Fig. 9
figure 9

Timing diagram of the VCO-based analog-to-digital converter (VCO-ADC)

Proposed design of VCO-based analog-to-digital converter (VCO-ADC)

For the required tuning range with higher linearity, a five-stage current-starved VCO scheme is employed to construct the VFC as shown in Fig. 10. The first stage that consists of transistors Mn1 and Mp1 is the biasing circuit which is essential to provide the current to each stage. The input transistor Mn1 accepts the input voltage control sweep from minimum to maximum voltage. Therefore, as long as the input voltage increases, the drain current (Id) increases and the output frequency increases. The PMOS Mp1 is a diode-connected transistor that mirrors the drain current to the next stages. An inverter is placed after the current-starved VCO to convert the analog output modulated signal to square wave.

Fig. 10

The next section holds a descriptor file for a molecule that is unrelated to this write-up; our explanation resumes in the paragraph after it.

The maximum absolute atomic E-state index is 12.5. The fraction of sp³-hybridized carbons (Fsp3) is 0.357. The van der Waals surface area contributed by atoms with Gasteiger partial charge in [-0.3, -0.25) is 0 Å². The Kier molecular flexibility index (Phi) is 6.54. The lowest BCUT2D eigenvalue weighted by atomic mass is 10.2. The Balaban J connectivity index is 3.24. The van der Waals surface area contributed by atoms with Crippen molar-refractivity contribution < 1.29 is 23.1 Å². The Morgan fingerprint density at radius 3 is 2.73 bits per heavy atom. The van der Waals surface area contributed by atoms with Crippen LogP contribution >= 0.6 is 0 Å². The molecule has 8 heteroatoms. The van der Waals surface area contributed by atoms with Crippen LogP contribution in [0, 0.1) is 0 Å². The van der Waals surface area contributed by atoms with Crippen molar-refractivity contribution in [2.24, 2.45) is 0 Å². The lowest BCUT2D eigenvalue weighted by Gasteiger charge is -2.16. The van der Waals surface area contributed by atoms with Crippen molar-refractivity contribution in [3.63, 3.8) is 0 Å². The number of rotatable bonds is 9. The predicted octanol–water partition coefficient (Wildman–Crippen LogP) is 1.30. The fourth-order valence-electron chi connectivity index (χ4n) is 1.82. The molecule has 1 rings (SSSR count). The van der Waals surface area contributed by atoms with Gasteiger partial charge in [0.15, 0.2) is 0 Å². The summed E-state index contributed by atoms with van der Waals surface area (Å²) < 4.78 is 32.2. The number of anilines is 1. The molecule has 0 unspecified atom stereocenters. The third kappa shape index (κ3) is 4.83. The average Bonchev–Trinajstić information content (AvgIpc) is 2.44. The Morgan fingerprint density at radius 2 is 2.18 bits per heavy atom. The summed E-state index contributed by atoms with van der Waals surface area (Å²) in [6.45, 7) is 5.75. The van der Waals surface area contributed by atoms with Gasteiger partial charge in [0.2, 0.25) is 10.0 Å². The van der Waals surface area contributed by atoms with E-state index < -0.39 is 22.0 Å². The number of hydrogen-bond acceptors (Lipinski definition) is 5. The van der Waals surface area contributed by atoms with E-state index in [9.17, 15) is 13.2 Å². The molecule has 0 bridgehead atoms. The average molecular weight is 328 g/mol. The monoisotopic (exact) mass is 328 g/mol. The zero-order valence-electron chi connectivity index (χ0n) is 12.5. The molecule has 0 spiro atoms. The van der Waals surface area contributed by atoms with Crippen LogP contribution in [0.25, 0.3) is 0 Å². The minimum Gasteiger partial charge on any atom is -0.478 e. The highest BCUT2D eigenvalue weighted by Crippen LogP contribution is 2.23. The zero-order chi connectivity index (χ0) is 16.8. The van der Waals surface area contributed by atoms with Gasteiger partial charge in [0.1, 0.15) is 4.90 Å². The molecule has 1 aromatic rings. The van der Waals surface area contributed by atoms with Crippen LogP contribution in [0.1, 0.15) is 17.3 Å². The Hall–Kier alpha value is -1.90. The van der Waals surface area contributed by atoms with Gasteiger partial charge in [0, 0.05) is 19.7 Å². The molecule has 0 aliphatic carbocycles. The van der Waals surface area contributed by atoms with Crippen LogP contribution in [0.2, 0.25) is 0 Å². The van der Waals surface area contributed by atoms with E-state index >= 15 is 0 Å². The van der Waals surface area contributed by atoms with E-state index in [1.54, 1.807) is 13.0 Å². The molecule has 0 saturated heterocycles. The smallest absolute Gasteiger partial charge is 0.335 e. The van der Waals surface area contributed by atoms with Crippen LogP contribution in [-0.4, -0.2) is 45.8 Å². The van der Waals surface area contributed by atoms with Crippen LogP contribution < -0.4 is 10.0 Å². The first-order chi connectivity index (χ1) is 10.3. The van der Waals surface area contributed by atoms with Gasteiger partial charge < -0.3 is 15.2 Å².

figure 10

The proposed five-stage current-starved VCO circuit scheme

A four D-flip flops (D-FFs) are used in order to build a four-bit counter to be able to read the digital output. A counter can have a maximum of 2n states, where n is the number of flip flops in the counter.

Figure 11 shows the FDC implementation by using four D-FFs with asynchronous reset. The D-FF has three inputs which are “data,” “clock,” and “reset_bar,” and two outputs which are “Q” and “Q_bar.” At the rising edge of the clock, the input data transfers to the output Q and it is opposite to Q_bar. While the reset_bar input is asynchronous that does not depend on the rising edge of the clock and its active low “operates at zero.” It has the ability to count from “0000” to “1111.” The clock inputs of all flip flops are cascaded, and each flip flop’s D input (DATA input) is connected to one of the flip flop’s state outputs. Each active edge or positive edge of the clock signal will toggle the flip flops. The first flip flop is connected to the clock input. The clock signal is input to the other flip flops in the counter via Q_bar output of the previous flip flop. When the clock signal has a positive edge, the output of the first flip flop will change. Also, the main components to build a D-FF are the 3-input-NAND gate and 2-input-NAND gate as shown in Fig. 12.